Pulitzer Prize-winning journalist Saul Friedman (bio) writes the twice-monthly Reflections column for Time Goes By in which he comments on news, politics and social issues from his perspective as one of the younger members of the greatest generation. His other column, Gray Matters, formerly published in Newsday, appears each Saturday.
I’m not of the Christian faith, but I do have a Christmas story to tell. It takes place in the Holy Land. But like too many stories there these days, it does not have a happy ending – not yet. And the recollection gives me a reason to write about one of the saddest stories I’ve covered.
In December of 1971, what was then Knight Newspapers sent me on my first overseas assignment –which I asked for – covering the splendid little war between India and Pakistan that ended with the birth and independence of a new nation – Bangladesh.
I had interviewed the victorious Indian leader, Indira Gandhi after which, my editors sent me to Israel to interview then-Prime Minister Golda Meir who, before she assumed that office, had played a significant role in the government during the Israeli’s smashing victory in the Six-Day War of June, 1967. These two powerful women, who personified their countries, made quite a story.
I landed in Israel just before Christmas and ran into snow when I took a taxi to Jerusalem to make arrangements to see Mrs. Meir. Because of the holidays, the American embassy could find no space for me at any of the hotels. I settled for a room in a former Scotch Presbyterian mission which had been converted (no joke intended) into a motel called “The Scotch House” near Joppa, just south of Tel Aviv.
My room was sparse, more like a monk’s cell, with a cot, a dresser, one dim lamp and no telephone.
I had lost track of time, but among the guests was a group of a dozen nuns from Guinea, a former French colony that became independent only in 1958. They were on a pilgrimage to Bethlehem for it was Christmas Eve, and the bells in the town where Christ is said to have been born would toll at midnight in Manger Square.
They invited me to share the bus ride across Israel through Judaea and what was the occupied West Bank of the Jordan River, part of the lands conquered by the Israelis four years earlier.
It was cold but dry and Bethlehem was crowded with pilgrims and tourists and armed Israeli soldiers. I spent some time browsing in the Arab curio shops in the narrow streets off Manger Square.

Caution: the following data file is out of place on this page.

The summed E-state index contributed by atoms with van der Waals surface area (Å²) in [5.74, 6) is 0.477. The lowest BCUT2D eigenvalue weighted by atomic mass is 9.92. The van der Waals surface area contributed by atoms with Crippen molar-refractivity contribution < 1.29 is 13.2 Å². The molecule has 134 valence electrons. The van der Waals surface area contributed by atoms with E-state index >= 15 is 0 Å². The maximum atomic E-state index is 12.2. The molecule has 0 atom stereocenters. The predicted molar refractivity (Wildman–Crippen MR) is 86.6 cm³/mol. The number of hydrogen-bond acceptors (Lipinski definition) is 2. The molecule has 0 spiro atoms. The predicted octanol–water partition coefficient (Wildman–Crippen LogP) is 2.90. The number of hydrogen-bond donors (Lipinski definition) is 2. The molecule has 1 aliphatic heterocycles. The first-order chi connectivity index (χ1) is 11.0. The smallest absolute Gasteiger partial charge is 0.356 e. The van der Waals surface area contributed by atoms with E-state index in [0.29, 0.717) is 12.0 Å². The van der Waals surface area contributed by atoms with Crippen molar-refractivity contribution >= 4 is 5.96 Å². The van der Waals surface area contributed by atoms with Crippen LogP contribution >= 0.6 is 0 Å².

Sometime after midnight, I boarded the bus with the nuns for the return ride to Joppa through the desert-like country that had been trod by the ancients. Everyone was tired, but the bus was not one of these modern behemoths and the nuns had to stop for nature’s call.
The Palestinian driver and I smoked as the women disappeared into the brush. Suddenly, on that very clear and starry night, one of them began to sing, and they all joined, in French with a lilting West African accent, for Silent Night which Google reminds me, is “Sainte nuit, Belle nuit, Nuit de Paix...”
It was an unforgettable a moment, a night of perfect peace in that place.
As it is with so many things in that part of the world, the peace was as illusory as a desert mirage. Israel had won a great victory over the combined forces of the most powerful Arab nations, Egypt, Syria and Jordan. Israel had conquered 42,000 square miles and now controlled an area three-and-a-half times its size, including all of Jerusalem and the holiest of places for Jews, Christians and Muslims.
As former Israeli Foreign Minister Shlomo Ben-Ami writes in Scars of War, Wounds of Peace, “A new empire was born in the Middle East with flag of the Star of David being hoisted” from the River Jordan to the Mediterranean to the Suez Canal and the new border with Syria and Lebanon.
Thus, in my travels in Israel during those few days talking with politicians and academics, I found the Israelis insufferable, full of themselves, celebrating what they believed was their country’s final victory, confirmation of their national existence and an end to the Arab threat.
The Israelis were drunk on hubris, Ben-Ami wrote,
“...for which Israel was to pay dearly. Her orgy of political drunkenness and military triumphalism blinded the eyes of their leaders from seeing the real, not the messianic opportunities that her lightning military exploits opened for her.”
But, he added, the Israelis ignored the people they had conquered and the possibilities of dealing with the defeated Arab nations and making a real peace out of the war.
As Ben-Ami wrote,
“The opportunity was missed to turn the tactical victory in war into a major strategic victory for Zionism that could have made the Six Day War into the last major war of the Arab-Israeli conflict, and an avenue for settlement with at least part of the Arab world.”